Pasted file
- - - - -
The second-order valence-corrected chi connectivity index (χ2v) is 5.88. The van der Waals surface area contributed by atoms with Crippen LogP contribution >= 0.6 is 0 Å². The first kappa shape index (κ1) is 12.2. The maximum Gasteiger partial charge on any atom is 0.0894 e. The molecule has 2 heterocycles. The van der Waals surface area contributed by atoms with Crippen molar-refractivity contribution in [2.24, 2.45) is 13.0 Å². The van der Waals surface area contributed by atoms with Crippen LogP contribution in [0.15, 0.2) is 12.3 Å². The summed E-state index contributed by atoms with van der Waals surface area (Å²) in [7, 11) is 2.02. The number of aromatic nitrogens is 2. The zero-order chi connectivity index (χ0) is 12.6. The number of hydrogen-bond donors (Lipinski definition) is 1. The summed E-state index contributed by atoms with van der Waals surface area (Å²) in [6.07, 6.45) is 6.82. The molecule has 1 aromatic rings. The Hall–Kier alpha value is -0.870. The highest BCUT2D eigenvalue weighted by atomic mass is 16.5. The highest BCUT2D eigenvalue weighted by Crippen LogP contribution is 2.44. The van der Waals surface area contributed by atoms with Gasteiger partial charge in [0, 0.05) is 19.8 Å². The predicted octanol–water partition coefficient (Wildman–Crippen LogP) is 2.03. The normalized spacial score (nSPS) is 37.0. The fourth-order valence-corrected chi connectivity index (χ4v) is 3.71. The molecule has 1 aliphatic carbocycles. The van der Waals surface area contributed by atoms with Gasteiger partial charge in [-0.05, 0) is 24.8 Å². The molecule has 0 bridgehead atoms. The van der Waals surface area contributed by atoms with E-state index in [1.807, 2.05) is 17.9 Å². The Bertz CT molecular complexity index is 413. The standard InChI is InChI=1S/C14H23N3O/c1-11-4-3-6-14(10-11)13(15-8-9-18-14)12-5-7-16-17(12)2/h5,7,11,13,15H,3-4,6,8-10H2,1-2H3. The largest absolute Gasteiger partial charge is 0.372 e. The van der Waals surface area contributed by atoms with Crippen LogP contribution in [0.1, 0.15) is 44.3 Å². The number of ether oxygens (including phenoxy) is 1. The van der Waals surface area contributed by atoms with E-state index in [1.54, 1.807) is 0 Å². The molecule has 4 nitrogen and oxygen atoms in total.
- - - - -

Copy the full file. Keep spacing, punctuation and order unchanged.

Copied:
The second-order valence-corrected chi connectivity index (χ2v) is 5.88. The van der Waals surface area contributed by atoms with Crippen LogP contribution >= 0.6 is 0 Å². The first kappa shape index (κ1) is 12.2. The maximum Gasteiger partial charge on any atom is 0.0894 e. The molecule has 2 heterocycles. The van der Waals surface area contributed by atoms with Crippen molar-refractivity contribution in [2.24, 2.45) is 13.0 Å². The van der Waals surface area contributed by atoms with Crippen LogP contribution in [0.15, 0.2) is 12.3 Å². The summed E-state index contributed by atoms with van der Waals surface area (Å²) in [7, 11) is 2.02. The number of aromatic nitrogens is 2. The zero-order chi connectivity index (χ0) is 12.6. The number of hydrogen-bond donors (Lipinski definition) is 1. The summed E-state index contributed by atoms with van der Waals surface area (Å²) in [6.07, 6.45) is 6.82. The molecule has 1 aromatic rings. The Hall–Kier alpha value is -0.870. The highest BCUT2D eigenvalue weighted by atomic mass is 16.5. The highest BCUT2D eigenvalue weighted by Crippen LogP contribution is 2.44. The van der Waals surface area contributed by atoms with Gasteiger partial charge in [0, 0.05) is 19.8 Å². The predicted octanol–water partition coefficient (Wildman–Crippen LogP) is 2.03. The normalized spacial score (nSPS) is 37.0. The fourth-order valence-corrected chi connectivity index (χ4v) is 3.71. The molecule has 1 aliphatic carbocycles. The van der Waals surface area contributed by atoms with Gasteiger partial charge in [-0.05, 0) is 24.8 Å². The molecule has 0 bridgehead atoms. The van der Waals surface area contributed by atoms with E-state index in [1.807, 2.05) is 17.9 Å². The Bertz CT molecular complexity index is 413. The standard InChI is InChI=1S/C14H23N3O/c1-11-4-3-6-14(10-11)13(15-8-9-18-14)12-5-7-16-17(12)2/h5,7,11,13,15H,3-4,6,8-10H2,1-2H3. The largest absolute Gasteiger partial charge is 0.372 e. The van der Waals surface area contributed by atoms with Crippen LogP contribution in [0.1, 0.15) is 44.3 Å². The number of ether oxygens (including phenoxy) is 1. The van der Waals surface area contributed by atoms with E-state index in [1.54, 1.807) is 0 Å². The molecule has 4 nitrogen and oxygen atoms in total.